The University of Arizona Southwest Institute for Research on Women has released its thirty-fourth update to its report on Housing Insecurity Indicators and Potential Homelessness Estimates for Arizona and Pima County. This report measures current housing insecurity with newer census data.
The report notes that while the macroeconomic situation has continued to improve steadily at both the national and state levels, some indicators of concern remain.
With the unemployment rate and applications for unemployment insurance in Arizona both at historic lows, why are these indicators of financial strain among renters and mortgage holders increasing relative to previous surveys? One reason could include the distribution of 2021 Child Tax Credits payments (6 months of payments from January-June of 2021) over recent months, which have substantially and temporary reduced financial strain, especially among lower-income households with children.
However, as these payments have now been exhausted by most households, multiple indicators of financial strain have risen in this survey wave. So while more renters are behind (relative to recent waves) a much larger proportion are much less behind on their rent on average.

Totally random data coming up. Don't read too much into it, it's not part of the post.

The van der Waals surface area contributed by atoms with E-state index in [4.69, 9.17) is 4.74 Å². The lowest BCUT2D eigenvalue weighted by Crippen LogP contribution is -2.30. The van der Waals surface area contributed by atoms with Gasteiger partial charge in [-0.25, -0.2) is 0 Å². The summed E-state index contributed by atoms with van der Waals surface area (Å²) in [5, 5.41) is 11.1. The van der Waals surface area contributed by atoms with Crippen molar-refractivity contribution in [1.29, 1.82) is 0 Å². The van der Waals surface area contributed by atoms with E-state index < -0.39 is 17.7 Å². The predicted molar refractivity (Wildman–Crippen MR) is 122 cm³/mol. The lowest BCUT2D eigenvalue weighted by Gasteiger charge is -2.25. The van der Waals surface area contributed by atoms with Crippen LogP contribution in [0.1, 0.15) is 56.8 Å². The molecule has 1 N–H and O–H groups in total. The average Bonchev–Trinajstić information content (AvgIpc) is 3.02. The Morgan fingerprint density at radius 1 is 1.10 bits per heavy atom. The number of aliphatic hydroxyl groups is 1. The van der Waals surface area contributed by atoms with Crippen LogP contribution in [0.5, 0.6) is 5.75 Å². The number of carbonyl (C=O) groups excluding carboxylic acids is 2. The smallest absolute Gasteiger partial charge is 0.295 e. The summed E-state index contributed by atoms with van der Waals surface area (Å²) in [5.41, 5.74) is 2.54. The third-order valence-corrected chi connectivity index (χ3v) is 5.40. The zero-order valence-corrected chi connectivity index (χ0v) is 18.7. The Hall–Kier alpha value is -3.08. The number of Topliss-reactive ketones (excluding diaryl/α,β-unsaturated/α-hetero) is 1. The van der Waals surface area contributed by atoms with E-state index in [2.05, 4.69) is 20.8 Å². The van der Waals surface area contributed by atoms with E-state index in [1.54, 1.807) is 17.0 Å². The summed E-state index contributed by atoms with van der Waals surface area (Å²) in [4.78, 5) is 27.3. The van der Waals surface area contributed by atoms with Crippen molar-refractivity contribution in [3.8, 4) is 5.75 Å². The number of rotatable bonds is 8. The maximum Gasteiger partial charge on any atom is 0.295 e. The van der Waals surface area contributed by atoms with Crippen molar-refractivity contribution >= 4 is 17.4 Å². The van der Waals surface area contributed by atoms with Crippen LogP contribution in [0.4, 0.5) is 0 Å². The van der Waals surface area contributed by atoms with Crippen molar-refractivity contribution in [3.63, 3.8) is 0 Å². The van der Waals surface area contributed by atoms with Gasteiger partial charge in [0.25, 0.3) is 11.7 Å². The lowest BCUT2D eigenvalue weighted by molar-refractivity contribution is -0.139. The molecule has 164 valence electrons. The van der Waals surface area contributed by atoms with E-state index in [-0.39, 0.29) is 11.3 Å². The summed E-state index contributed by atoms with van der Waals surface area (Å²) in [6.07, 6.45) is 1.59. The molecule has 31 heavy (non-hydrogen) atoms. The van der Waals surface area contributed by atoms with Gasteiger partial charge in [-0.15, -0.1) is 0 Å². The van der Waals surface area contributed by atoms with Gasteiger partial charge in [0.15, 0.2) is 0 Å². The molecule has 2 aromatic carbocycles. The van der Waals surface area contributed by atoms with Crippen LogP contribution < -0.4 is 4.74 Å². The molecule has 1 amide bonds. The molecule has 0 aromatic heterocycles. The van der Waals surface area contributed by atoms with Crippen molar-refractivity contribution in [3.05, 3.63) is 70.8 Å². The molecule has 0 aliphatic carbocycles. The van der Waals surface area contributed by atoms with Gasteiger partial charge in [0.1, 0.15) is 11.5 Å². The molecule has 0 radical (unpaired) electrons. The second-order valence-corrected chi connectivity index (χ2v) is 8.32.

Some indicators of concern are:
- Rents continue to rise in Tucson with measures of average and median rent increasing 33-36% over the past two years. And the average rents of studio and 1-bedroom apartments have been increasing faster than larger units, contributing to the declining stock of affordable housing.
- 65% of Arizona renters reported an increase in their monthly rent in the last year and 53% reported an increase of $100 or more. This indicates that most renters are being directly impacted by rising rent prices across Arizona.
- The number of people experiencing homelessness in Pima County has risen between 2020 and 2022, but the magnitude of this increase is difficult to discern for reasons detailed below. Racial/ethnic disparities in financial strain have increased in measures of households not being current on rental payments and experiencing difficulty meeting spending needs.
- Individuals (nationwide) reporting either a lot of difficulty or no ability to walk, see, hear, or concentrate also are disproportionately likely to report being behind on rent payments.
- It appears that members of historically marginalized groups (especially people living with disabilities) are not benefiting from the improving economy as quickly on average as other demographic groups.
- Last, the number of eviction filings in Pima County hit a pandemic-era peak in January with 1077 filings, followed by 828 filings in February, 944 filings in March, and 853 in April.